Bundesliga: Julian Nagelsmann makes his mark as RB Leipzig ride their luck | Sports | German football and major international sports news | DW | 14.09.2019

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Bundesliga: Julian Nagelsmann makes his mark as RB Leipzig ride their luck

Outplayed for long periods, RB Leipzig could have fallen on their sword against Bayern Munich. But a key tactical change and some good fortune saw Leipzig earn an important point.

This late summer battle to become the undisputed most hated club in Germany saw RB Leipzig outclassed in the first half and some of the second by a Bayern Munich side whose craft, energy and guile left the hosts befuddled. Julian Nagelsmann's side were disjointed and impaired by anxiety whereas Bayern played with the kind of freedom that an ice-cold finish by Robert Lewandowski after three minutes gives you. Bayern, the wily old campaigners that they are, had Leipzig hanging on by their fingernails.

It’s tempting to suggest that former editions of Bayern Munich would have put this game to bed by halftime. Lewandowski was razor sharp in attack but couldn’t quite get the second goal his cunning movement in the box deserved. Kingsley Coman, whose speed and fleet-footedness had Marcel Halstenberg floundering at times, was an important cog in the Bayern attack. The first half was all Bayern, but the ruthlessness that has seen them win the Bundesliga in each of the past seven seasons was absent. Then came the turning point.

A clumsy tackle on Leipzig forward Yussuf Poulsen in the box by Lucas Hernandez, who reverted to left-back after David Alaba was injured in the warm-up, flipped the game on its head. Just like that, Emil Forsberg thumped a penalty beyond Manuel Neuer in first half stoppage time and a contest was born.

Deutschland RB Leipzig gegen Bayern München

Leipzig looked much better in the second half

Nagelsmann’s influence

The classic goal-just-before-half-time made Nagelsmann’s halftime team talk a little easier, but Nagelsmann wasn't fooled into believing his side deserved parity and proceeded with a tactical change that helped turn the tide. Nagelsmann’s original line-up of a back five served only to invite pressure, and his move to a back four helped wrestle back the game.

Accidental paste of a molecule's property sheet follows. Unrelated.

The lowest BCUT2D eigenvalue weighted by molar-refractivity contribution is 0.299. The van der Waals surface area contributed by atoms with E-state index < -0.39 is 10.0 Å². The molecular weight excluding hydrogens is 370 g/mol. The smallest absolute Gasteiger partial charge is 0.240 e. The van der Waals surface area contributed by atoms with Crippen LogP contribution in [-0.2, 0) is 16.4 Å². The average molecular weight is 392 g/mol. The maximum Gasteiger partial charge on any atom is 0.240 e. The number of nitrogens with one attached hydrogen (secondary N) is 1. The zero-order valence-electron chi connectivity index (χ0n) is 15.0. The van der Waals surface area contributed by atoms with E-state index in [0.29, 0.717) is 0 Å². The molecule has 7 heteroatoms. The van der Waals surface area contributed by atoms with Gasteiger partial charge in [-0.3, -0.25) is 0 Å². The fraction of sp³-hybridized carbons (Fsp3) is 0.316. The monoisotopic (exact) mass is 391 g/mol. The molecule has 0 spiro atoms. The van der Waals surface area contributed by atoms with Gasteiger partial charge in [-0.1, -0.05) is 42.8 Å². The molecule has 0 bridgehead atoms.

"Of course we had some changes in our structure at the break, but we were just not calm enough on the ball in the first half," Leipzig goalkeeper Peter Gulacsi told DW afterwards. "Technical errors that made it harder to handle Bayern’s pressure. But then the tactical change was made and it really suited us. We had that extra man in midfield and it helped us control the game a lot better and keep the ball. That was crucial for us."

Nagelsmann had also clearly demanded more intensity and directness from his side, and that’s what he got straight after the break with Halstenberg and Nordi Mukiele each denied within five minutes of the restart. On the hour mark, Neuer was forced into a save of world-class proportions, showing brilliant athleticism and anticipation to adjust his feet and throw his forearm at Marcel Sabitzer’s shot from distance, which dipped and swerved all over the place.

The game’s final passage of play saw Gulacsi make a stunning save to deny Niklas Süle's towering header. It was a moment that symbolized the game perfectly.

"It was a crucial time for us in the game, so I feel good that I helped the team in that moment and earned us a point," Gulacsi said.

That point keeps RB Leipzig top of the table, one point ahead of Borusia Dortmund, two ahead of Bayern Munich. The season might only be four games old, but both Nagelsmann and his side's ability to turn things around is promising for a team daring to win what would be the most unpopular Bundesliga title ever.